Juhani Pallasmaa is a Finnish architect and the former professor of architecture at the Helsinki University of Technology. He is also the former Director of the Museum of Finnish Architecture. His most notable architectural works include Kamppi Centre in Helsinki, Rovaniemi Art Museum and the Finnish Institute in France. Juhani Pallasmaa has written and published over 60 books and 400 essays, and he is the honorary member of the Finnish Association of Architects and the American Institute of Architects, and an honorary doctorate of five universities.
One morning in early May I had a meeting with Juhani Pallasmaa in his office on Tehtaankatu, in Helsinki. Upon entering his study, which was bathing in spring light and covered with bookshelves, I immediately sensed an intriguing combination of warmth, lightness and grace. I had no pre-arranged plan, nor carefully detailed questions prior to our meeting; I was curious to see where the conversation would lead. A wide range of topics was discussed during the encounter: the horizon of Helsinki and fishing in the lake Inari, ideas of touch and patience. Numerous citations, thoughts about literature and arts. Above all, stories about life.
You are well-known for a widely multidisciplinary practice and never-ending curiosity, you teach, have worked in architecture and urban planning, and also in exhibition, product and graphic design. How did you end up in the field of architecture?
I was born in Hämeenlinna and grew up in Helsinki. During the wartime, I spent a lot of time in my grandfather’s country house. This developed into a significant period in my life, and I tend to go back to those memories more and more often. My grandfather was a farmer, and I used to observe him in his daily tasks: I learned so much from him. Above all, I spent enormous amount of time alone in nature, just observing nature and its animals.
I am not quite sure how I ended up in architecture. When I was still a schoolboy, I used to dream of studying medicine. I was supposed to become a surgeon and spent my school years reading biographies of world-famous surgeons. On the day when I was supposed to register at the university, I ended up walking in the department of architecture. When I saw the amazing perspective drawings by Eliel Saarinen of his Munkkiniemi-Haaga plan, I knew that my profession was chosen.
When I grew up in the countryside, I got very used to the idea that everybody shares the same tasks. This is when I started thinking that human beings are able to do everything. I have put this into practice by not respecting the established boundaries between different fields. Last fall in Paris I held a lecture about infinity in a conference on mathematics. Before I was asked to participate, I had not given any thought to the topic. My childhood experiences can be found in the background of all this: I easily get excited about new things. Some people see this as excessive ambition, but it is not about that. I would define it as a simple curiosity of a farm kid.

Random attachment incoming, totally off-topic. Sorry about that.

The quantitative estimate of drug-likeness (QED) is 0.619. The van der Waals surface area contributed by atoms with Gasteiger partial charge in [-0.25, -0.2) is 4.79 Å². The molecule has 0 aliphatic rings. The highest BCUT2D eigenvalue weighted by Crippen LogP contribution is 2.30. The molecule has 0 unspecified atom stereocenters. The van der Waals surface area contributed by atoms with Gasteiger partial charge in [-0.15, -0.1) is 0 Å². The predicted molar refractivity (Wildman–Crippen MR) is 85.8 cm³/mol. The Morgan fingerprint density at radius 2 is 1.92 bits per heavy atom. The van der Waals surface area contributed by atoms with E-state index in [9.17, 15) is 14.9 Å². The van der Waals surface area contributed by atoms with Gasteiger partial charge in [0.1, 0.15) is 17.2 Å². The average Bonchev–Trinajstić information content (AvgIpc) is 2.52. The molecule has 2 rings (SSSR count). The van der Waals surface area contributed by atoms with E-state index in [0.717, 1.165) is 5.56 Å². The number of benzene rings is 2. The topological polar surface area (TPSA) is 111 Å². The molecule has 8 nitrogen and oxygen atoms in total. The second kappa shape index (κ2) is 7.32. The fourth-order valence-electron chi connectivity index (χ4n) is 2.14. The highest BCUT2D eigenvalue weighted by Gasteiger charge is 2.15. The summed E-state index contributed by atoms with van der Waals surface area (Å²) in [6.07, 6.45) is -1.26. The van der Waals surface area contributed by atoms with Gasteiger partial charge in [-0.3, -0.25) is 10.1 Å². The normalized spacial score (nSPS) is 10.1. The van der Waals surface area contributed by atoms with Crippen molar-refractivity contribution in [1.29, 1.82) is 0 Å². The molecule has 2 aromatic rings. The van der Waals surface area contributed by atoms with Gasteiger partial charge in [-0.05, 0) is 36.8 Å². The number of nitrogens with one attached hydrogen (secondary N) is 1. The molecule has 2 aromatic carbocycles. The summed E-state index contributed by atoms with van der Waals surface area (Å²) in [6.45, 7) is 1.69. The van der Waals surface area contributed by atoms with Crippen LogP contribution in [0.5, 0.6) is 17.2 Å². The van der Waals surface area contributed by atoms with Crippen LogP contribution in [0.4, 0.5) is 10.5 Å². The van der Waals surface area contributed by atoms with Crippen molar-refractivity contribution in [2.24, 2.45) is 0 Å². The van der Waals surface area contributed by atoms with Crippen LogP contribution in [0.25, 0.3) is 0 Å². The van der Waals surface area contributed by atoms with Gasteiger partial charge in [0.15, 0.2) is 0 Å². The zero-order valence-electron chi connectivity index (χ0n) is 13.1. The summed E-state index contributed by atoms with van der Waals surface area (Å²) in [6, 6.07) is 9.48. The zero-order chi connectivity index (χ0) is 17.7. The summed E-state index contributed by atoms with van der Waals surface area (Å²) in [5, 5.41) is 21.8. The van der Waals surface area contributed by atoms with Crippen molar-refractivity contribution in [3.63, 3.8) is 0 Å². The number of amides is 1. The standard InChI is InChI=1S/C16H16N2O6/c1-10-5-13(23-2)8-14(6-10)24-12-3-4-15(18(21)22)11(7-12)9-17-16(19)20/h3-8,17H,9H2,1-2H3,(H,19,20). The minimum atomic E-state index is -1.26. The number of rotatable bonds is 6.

When entering a new space, be it a room or a city, it only takes a fraction of a second for an overall sensation to form. I have written a lot about how the atmospheric sense is our sixth sense, maybe the most important one of all of our senses.
Writing and literature have always played an essential role in your life. You have written and edited more than 60 books and 400 essays, which have been published in many languages. How do you see the process of writing?
Even though I have never written fiction per se, the literary tone has become more important in my writings throughout the time. My style is very associative. When writing, I do not normally write any outlines, I just write directly. This is how the text develops into what it wants, or the situation requires. Milan Kundera, who writes about the wisdom of novel, has noted how a good novel is always wiser than its writer. If the writer feels wiser than its text, then one should change career. I can say the same thing about my writings.
I always have the same process when writing: I do everything over and over again and repeat it always ten times. The very first version is always handwritten. During the first five rounds, I feel like it is my writing, and the five other times I am just looking what the text suggests itself, and give space for its development.